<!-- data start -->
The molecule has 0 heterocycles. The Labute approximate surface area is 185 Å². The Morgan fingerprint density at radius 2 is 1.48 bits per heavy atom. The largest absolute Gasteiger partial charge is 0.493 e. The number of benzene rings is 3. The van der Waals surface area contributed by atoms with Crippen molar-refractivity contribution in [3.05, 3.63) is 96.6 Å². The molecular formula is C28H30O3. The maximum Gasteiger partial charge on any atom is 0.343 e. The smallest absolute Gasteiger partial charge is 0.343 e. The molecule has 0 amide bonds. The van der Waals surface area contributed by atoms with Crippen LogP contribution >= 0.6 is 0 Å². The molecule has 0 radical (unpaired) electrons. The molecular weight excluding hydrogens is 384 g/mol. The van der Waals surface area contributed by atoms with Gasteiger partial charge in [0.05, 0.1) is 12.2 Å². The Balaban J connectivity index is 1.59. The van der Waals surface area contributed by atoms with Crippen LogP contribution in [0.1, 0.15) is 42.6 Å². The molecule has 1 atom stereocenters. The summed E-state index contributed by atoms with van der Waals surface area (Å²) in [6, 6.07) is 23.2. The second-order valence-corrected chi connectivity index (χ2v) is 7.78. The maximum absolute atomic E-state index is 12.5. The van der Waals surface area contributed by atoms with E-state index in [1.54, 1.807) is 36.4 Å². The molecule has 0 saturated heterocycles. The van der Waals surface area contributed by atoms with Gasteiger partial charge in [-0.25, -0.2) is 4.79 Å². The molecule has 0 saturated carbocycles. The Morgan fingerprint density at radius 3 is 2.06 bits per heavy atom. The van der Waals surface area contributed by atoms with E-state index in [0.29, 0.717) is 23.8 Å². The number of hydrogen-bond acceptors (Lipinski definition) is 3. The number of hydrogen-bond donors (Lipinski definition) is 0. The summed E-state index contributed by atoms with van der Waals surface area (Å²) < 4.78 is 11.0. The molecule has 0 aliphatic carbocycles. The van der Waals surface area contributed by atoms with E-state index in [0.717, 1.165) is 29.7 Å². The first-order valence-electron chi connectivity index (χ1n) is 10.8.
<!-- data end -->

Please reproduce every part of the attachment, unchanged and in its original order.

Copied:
The molecule has 0 heterocycles. The Labute approximate surface area is 185 Å². The Morgan fingerprint density at radius 2 is 1.48 bits per heavy atom. The largest absolute Gasteiger partial charge is 0.493 e. The number of benzene rings is 3. The van der Waals surface area contributed by atoms with Crippen molar-refractivity contribution in [3.05, 3.63) is 96.6 Å². The molecular formula is C28H30O3. The maximum Gasteiger partial charge on any atom is 0.343 e. The smallest absolute Gasteiger partial charge is 0.343 e. The molecule has 0 amide bonds. The van der Waals surface area contributed by atoms with Crippen LogP contribution >= 0.6 is 0 Å². The molecule has 0 radical (unpaired) electrons. The molecular weight excluding hydrogens is 384 g/mol. The van der Waals surface area contributed by atoms with Gasteiger partial charge in [0.05, 0.1) is 12.2 Å². The Balaban J connectivity index is 1.59. The van der Waals surface area contributed by atoms with Crippen LogP contribution in [0.1, 0.15) is 42.6 Å². The molecule has 1 atom stereocenters. The summed E-state index contributed by atoms with van der Waals surface area (Å²) in [6, 6.07) is 23.2. The second-order valence-corrected chi connectivity index (χ2v) is 7.78. The maximum absolute atomic E-state index is 12.5. The van der Waals surface area contributed by atoms with E-state index in [1.54, 1.807) is 36.4 Å². The molecule has 0 saturated heterocycles. The van der Waals surface area contributed by atoms with Gasteiger partial charge in [-0.25, -0.2) is 4.79 Å². The molecule has 0 saturated carbocycles. The Morgan fingerprint density at radius 3 is 2.06 bits per heavy atom. The van der Waals surface area contributed by atoms with E-state index in [0.29, 0.717) is 23.8 Å². The number of hydrogen-bond acceptors (Lipinski definition) is 3. The number of hydrogen-bond donors (Lipinski definition) is 0. The summed E-state index contributed by atoms with van der Waals surface area (Å²) < 4.78 is 11.0. The molecule has 0 aliphatic carbocycles. The van der Waals surface area contributed by atoms with E-state index in [0.717, 1.165) is 29.7 Å². The first-order valence-electron chi connectivity index (χ1n) is 10.8.